Why Go Viral? Is It Worth It?

As a marketer, you want to create viral content, but you might experience pushback from leadership to take a conservative approach. Consider the impact of a viral marketing campaign could have: 

  • Boosted brand recognition 

  • Rapid audience growth

  • Cost-effective marketing

  • Wider reach to diverse audiences

While there are a lot of factors you can’t control, going viral doesn’t have to be a pipe dream. After all, there is a science to going viral. 

How to Go Viral

As Michael Seibel, Partner at YC and Managing Director of YC Early Stage, once said, “Founders always say, ‘I’m going to ‘make my thing go viral’ – that doesn’t mean just adding a share button.”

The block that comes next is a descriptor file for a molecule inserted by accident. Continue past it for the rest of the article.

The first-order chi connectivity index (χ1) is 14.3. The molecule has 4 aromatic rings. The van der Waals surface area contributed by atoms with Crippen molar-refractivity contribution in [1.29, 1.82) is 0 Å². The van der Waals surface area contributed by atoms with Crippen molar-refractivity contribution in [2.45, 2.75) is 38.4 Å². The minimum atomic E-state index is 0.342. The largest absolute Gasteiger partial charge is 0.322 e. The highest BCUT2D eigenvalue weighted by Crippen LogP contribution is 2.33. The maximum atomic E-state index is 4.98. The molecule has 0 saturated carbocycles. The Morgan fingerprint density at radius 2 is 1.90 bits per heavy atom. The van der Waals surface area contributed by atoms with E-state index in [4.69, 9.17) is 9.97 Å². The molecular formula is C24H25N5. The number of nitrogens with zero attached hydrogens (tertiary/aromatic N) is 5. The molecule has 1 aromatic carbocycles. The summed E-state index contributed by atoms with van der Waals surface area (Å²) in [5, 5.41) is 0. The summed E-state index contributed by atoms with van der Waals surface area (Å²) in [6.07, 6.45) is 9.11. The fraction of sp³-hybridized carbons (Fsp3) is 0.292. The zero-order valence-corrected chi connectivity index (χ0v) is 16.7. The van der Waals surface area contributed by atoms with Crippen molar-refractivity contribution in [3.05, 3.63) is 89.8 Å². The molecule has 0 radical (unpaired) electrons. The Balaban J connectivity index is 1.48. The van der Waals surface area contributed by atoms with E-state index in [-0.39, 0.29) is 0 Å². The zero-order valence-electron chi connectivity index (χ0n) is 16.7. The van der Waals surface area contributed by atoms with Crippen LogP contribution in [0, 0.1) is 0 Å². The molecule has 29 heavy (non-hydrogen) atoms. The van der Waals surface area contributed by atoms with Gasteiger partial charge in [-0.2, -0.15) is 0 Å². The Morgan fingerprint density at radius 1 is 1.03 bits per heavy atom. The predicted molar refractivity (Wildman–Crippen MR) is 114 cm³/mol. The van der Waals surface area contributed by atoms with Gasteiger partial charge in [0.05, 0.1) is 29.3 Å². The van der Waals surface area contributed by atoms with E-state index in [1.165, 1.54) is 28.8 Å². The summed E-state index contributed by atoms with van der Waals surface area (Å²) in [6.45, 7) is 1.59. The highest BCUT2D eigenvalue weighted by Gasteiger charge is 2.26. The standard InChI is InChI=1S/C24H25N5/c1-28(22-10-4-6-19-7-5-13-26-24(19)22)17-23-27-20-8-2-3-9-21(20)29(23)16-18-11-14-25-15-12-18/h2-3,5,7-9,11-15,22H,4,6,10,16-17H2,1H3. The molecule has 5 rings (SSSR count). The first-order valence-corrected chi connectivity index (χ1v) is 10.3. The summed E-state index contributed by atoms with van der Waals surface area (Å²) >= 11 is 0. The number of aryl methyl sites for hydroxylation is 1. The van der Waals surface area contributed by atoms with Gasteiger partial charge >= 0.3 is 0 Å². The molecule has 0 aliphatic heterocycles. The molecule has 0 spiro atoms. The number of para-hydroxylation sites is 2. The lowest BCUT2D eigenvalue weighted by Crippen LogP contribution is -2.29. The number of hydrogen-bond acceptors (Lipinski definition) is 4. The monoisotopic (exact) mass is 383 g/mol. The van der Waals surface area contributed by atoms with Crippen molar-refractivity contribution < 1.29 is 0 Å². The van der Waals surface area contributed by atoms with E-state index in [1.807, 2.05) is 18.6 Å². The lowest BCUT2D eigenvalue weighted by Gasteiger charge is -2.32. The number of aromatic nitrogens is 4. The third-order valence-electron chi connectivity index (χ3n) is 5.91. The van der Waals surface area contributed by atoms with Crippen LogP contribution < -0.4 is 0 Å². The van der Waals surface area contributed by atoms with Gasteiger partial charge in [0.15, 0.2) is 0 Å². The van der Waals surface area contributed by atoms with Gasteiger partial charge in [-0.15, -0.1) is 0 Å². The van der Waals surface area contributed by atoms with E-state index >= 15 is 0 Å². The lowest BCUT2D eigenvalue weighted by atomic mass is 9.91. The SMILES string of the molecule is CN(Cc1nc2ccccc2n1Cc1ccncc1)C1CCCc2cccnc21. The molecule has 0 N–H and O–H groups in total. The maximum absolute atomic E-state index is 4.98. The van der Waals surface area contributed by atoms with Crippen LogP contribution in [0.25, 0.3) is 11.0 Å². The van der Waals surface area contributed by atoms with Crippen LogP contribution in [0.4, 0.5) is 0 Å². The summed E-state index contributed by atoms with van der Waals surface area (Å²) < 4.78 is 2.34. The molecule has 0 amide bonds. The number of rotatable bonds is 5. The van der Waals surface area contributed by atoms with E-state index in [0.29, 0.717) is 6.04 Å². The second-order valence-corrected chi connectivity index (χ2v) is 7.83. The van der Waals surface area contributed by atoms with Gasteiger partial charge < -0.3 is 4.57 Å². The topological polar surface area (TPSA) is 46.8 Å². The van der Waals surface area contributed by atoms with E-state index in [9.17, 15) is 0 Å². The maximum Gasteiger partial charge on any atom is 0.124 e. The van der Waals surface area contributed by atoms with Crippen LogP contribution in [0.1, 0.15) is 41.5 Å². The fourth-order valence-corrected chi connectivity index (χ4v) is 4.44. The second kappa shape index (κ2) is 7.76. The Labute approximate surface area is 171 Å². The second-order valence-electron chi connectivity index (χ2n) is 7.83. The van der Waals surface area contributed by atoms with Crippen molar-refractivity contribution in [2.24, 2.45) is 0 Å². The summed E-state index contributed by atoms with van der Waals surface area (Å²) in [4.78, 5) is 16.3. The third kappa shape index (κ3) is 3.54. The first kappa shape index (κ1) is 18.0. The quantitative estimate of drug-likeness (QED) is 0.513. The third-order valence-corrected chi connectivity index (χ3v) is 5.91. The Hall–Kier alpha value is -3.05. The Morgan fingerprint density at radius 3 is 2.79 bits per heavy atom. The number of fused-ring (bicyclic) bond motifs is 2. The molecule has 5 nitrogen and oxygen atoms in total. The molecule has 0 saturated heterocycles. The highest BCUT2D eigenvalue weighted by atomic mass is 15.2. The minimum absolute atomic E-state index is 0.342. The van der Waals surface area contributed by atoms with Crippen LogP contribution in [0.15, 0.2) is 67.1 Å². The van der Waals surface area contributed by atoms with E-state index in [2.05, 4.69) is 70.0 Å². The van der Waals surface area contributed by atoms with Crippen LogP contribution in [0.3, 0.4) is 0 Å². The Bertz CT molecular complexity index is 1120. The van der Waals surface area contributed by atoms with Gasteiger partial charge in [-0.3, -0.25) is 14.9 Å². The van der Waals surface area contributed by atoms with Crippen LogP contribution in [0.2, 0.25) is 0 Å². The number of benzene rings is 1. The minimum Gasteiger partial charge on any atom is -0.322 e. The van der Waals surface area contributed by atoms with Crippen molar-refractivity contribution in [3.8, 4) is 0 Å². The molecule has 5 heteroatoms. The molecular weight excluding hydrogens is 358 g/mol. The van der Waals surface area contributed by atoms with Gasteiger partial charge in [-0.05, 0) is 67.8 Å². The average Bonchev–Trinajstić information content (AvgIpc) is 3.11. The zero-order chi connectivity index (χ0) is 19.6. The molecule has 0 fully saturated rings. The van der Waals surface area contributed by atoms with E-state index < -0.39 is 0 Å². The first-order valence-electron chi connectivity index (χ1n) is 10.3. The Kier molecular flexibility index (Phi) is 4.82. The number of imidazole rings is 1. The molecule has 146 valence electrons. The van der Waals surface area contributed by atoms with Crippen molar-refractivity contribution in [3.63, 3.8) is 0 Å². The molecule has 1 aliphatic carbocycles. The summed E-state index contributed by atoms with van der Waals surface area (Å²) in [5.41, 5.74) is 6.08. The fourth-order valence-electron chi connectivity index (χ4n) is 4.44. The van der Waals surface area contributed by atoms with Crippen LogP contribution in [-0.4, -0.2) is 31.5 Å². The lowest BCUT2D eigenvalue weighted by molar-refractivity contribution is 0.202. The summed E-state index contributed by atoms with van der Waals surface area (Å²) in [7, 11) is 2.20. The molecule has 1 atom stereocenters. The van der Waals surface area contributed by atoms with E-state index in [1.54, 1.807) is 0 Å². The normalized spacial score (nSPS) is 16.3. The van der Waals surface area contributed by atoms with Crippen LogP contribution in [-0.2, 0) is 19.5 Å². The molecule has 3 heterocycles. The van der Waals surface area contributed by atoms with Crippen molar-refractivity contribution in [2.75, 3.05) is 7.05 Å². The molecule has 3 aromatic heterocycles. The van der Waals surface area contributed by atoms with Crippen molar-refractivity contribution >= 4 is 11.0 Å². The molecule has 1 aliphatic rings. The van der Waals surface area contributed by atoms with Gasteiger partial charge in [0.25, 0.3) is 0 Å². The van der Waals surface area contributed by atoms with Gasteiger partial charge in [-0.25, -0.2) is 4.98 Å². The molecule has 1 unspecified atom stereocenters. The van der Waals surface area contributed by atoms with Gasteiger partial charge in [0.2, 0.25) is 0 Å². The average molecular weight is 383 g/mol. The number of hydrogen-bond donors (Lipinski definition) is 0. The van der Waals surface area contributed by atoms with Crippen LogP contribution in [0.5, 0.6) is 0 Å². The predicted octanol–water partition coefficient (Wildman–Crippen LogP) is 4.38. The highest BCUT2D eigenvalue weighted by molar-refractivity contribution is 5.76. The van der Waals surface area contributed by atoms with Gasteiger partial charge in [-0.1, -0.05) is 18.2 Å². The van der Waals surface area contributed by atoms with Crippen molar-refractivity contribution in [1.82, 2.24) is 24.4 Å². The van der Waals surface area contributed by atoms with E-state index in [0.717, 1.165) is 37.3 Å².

So, you want to know how to go viral? Consider these strategies when crafting a campaign.

Create an Emotional Response 

Content that stimulates high-intensity, positive emotions (such as awe) or negative emotions (such as anxiety) tends to be more viral, according to research. If you’re choosing between one or the other, the same study also found that positive content tends to be more viral than negative. 

Hit on a Timely Moment

Consider employing newsjacking, a strategy that adds value in the context of current events.  A recent example is the Dunkin’ Donuts ad with Ben Affleck, capitalizing on his rekindled romance with JLo. 

Be Subtle About Your Brand

Clever marketers know to subtly integrate the brand image into their content versus making it all about the brand. According to Harvard Business Review, “Experiments have shown that this can increase viewership by as much as 20%.”